On September 13, remotely operated vehicle (ROV) Deep Discoverer reached the seafloor at 2,200 meters (1.4 miles) depth on Debussy Seamount and was surrounded by a dense coral and sponge community as far as the camera could see.

video Dive 07: Dense, Diverse, and Hungry
Deep Discoverer reached the seafloor on Debussy Seamount and was surrounded by a dense coral and sponge community. (Video)

While exploring Gounod Seamount at 2,800 meters (1.7 miles), the team encountered this swimming polychaete, which belongs to the aptly named genus, Swima.

video Dive 05: Let's Go Swima
While exploring Gounod Seamount, the team encountered this polychaete. (Video)

On September 10, during the fourth dive of the expedition, scientists explored Sibelius Seamount, starting at a depth 2,600 meters (8,530 feet) and slowly moving up to the flat summit of the seamount.

video Dive 04: The Ocean Knows No Boundaries
On September 10, scientists explored Sibelius Seamount and observed two high-density coral and sponge communities. (Video)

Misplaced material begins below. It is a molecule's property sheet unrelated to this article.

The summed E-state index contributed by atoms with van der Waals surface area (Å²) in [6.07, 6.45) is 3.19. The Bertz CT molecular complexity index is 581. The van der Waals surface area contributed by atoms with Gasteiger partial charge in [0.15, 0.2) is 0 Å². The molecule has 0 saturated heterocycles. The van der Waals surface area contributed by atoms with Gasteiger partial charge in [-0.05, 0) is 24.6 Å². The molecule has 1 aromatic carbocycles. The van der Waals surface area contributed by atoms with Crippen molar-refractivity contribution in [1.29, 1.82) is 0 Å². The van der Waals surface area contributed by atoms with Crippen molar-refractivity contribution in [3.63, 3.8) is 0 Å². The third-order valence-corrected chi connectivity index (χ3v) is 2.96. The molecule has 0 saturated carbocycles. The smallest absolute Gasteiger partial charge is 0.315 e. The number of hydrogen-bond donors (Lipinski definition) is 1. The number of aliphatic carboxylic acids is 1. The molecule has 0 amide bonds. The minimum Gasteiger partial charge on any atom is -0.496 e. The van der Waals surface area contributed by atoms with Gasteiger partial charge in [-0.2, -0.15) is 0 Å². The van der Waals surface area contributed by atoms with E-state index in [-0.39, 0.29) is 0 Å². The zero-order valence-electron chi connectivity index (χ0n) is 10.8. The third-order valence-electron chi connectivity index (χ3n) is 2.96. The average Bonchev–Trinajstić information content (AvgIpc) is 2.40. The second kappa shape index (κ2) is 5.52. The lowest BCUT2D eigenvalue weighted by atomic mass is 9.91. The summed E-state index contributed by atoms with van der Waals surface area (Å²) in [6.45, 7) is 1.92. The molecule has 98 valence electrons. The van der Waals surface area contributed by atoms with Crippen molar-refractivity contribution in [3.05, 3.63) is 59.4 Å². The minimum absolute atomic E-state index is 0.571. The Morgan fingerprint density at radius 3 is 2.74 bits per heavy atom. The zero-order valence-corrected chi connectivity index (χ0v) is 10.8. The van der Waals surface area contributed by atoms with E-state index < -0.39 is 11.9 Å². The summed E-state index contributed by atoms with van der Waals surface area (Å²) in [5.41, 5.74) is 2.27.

Dive 3 found some beautiful <em>Anthomastus</em> corals.

video Dive 03: Beethoven Ridge
Scientists found beautiful corals, sponges, and other life during Dive 03. (Video)

The first remotely operated vehicle (ROV) dive ever conducted in the Musicians Seamounts.

video Dive 02: “Beach Ridge”
This was the first ROV dive ever conducted in the Musicians Seamounts. (Video)

During Dive 01, we explored a dense coral and sponge community on

video Dive 01: Prelude
During Dive 01, we explored a dense coral and sponge community on "Tropic of Cancer" seamount. (Video)

 

 

 

(top)

 


Images (Daily Updates)

On Dive 09 at Verdi Seamount, the team observed this ctenophore that may be new to science as it is an undescribed species and in an undescribed family.

September 15
This ctenophore may be new to science as it is an undescribed species and in an undescribed family. (HR)

On September 15, while diving on Verdi Seamount, this curious rattail fish (Coryphaenoides sp.) with parasitic copepod on fin checked out ROV Deep Discoverer.

September 15
This curious rattail fish with a parasitic copepod on its fin checked out Deep Discoverer. (HR)

 

 

ROV Deep Discoverer explores a talus slope on Verdi Seamount.

September 15
ROV Deep Discoverer explores a talus slope on Verdi Seamount. (HR)